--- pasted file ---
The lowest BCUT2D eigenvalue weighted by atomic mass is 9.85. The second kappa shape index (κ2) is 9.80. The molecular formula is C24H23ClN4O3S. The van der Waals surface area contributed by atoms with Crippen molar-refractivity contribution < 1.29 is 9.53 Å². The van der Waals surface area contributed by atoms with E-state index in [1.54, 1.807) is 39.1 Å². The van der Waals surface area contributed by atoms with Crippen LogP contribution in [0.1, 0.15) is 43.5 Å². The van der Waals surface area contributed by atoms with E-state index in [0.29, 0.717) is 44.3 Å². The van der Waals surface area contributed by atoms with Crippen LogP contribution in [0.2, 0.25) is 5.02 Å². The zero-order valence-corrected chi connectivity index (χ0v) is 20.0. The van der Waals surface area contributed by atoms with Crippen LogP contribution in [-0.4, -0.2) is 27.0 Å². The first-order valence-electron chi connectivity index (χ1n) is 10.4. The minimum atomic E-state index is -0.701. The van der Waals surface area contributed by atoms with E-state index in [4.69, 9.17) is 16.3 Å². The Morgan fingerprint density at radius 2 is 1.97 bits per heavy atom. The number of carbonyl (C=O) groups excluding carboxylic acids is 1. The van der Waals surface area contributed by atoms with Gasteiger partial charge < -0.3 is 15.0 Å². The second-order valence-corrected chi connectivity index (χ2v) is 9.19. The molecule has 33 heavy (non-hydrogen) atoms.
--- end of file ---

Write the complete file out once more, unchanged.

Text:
The lowest BCUT2D eigenvalue weighted by atomic mass is 9.85. The second kappa shape index (κ2) is 9.80. The molecular formula is C24H23ClN4O3S. The van der Waals surface area contributed by atoms with Crippen molar-refractivity contribution < 1.29 is 9.53 Å². The van der Waals surface area contributed by atoms with E-state index in [1.54, 1.807) is 39.1 Å². The van der Waals surface area contributed by atoms with Crippen LogP contribution in [0.1, 0.15) is 43.5 Å². The van der Waals surface area contributed by atoms with E-state index in [0.29, 0.717) is 44.3 Å². The van der Waals surface area contributed by atoms with Crippen LogP contribution in [0.2, 0.25) is 5.02 Å². The zero-order valence-corrected chi connectivity index (χ0v) is 20.0. The van der Waals surface area contributed by atoms with Crippen LogP contribution in [-0.4, -0.2) is 27.0 Å². The first-order valence-electron chi connectivity index (χ1n) is 10.4. The minimum atomic E-state index is -0.701. The van der Waals surface area contributed by atoms with E-state index in [4.69, 9.17) is 16.3 Å². The Morgan fingerprint density at radius 2 is 1.97 bits per heavy atom. The number of carbonyl (C=O) groups excluding carboxylic acids is 1. The van der Waals surface area contributed by atoms with Gasteiger partial charge < -0.3 is 15.0 Å². The second-order valence-corrected chi connectivity index (χ2v) is 9.19. The molecule has 33 heavy (non-hydrogen) atoms.